• He's been called the Pied Piper of the Second Running Boom. Once an overweight couch potato with a glut of bad habits, including smoking and drinking, at the age of 43 Bingham looked mid-life in the face—and started running.

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Special Report: Why JBR never hired elite runners

CDCSTARTIn 2002, with nothing more than audacity and hope, David Babner and I created John Bingham Racing [JBR] and purchased the Chicago Distance Classic. We went on to create the Capital City Half Marathon [Columbus, Ohio] and the Arizona Distance Classic in Oro Valley, Arizona – just outside of Tucson. We also had a few smaller races in Columbus.

We had only one corporate philosophy: treat everyone’s accomplishment as meaningful to them. Not to US, not to OTHERS, but to THEM. And being a back-of-the-packer who has finished last – or nearly last – in races I vowed that no one in the pack would be humiliated. To that end, we had volunteers – the “Balloon Cuties” – who walked behind the final finisher. It was impossible to finish last in a JBR event.

I’m a Chicago kid. The race was a Chicago running tradition. It’s the oldest continuously held race in the city limits. What I wanted, what WE wanted, was an event that celebrated the Chicago running community. We wanted a race that honored the achievement of Chicago’s best runners, provided a vehicle for local charities to raise money, and helped the entire Chicago community at large celebrate an active lifestyle.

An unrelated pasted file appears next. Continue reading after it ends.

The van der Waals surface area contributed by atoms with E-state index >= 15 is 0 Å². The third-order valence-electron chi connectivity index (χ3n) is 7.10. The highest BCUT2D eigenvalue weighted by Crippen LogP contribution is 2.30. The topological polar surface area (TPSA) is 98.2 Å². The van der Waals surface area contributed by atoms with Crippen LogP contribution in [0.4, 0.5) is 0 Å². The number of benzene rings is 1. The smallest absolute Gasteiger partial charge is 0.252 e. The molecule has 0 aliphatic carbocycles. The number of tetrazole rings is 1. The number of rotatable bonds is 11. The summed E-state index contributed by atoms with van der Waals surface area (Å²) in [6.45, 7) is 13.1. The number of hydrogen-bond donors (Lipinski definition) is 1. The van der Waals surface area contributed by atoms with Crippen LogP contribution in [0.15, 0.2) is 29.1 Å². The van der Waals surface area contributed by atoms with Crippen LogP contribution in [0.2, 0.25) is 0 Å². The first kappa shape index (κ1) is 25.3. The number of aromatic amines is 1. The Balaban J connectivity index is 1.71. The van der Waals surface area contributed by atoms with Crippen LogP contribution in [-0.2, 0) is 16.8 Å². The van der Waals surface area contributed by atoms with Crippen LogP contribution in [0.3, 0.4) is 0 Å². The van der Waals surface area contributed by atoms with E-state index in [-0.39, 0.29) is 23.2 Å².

The best runners in any community know each other. In many cases they’ve been racing against each other since high school or before. We wanted the BEST runners in OUR community to race against each other. We did NOT want OUR best runners to finish 11th because we hired 10 elites to finish in front of them.

How can it possibly be motivating to think that the BEST you can hope to do is finish 11th? We wanted OUR runners to win and build their confidence and running resume’s. We wanted the man or woman who came in 3rd one year to know that they could come back and take a shot at winning the next year. It was OUR race. OUR running community.

cutiesWe handed out free entries to the running specialty stores because we knew that many of their employees wanted to compete. We gave free entries to private running coaches to encourage them to bring out the best in their stables. We didn’t PAY anyone to race, but, we went out of our way to make sure that anyone who wanted to race at the front could toe the line.

Who made that possible? Not just JBR. It was made possible by the thousands of runners and walkers who paid their entry fee.

What we tried to do, and what I think we successfully did, was provide an opportunity for everyone to take the risk of finding out what their best was on race day. For some it was finishing in a little over an hour. For others it was finishing in a little over 4 hours.

I’m proud of what we accomplished with the Chicago Distance Classic. We went from 2,400 registrants to over 10.000 in the years we produced the race. When Competitor Group bought the race and changed the name to “Rock ‘n’ Roll Chicago” I was happy for the running community. A small group of part-time employees can only do so much. What CGI did very well was take a good local race and make it a destination event.

There was nothing sinister about our decision not to hire elites. It wasn’t about money. It wasn’t about not supporting elite runners. The decision was TO support the running community to which we all belonged.

John

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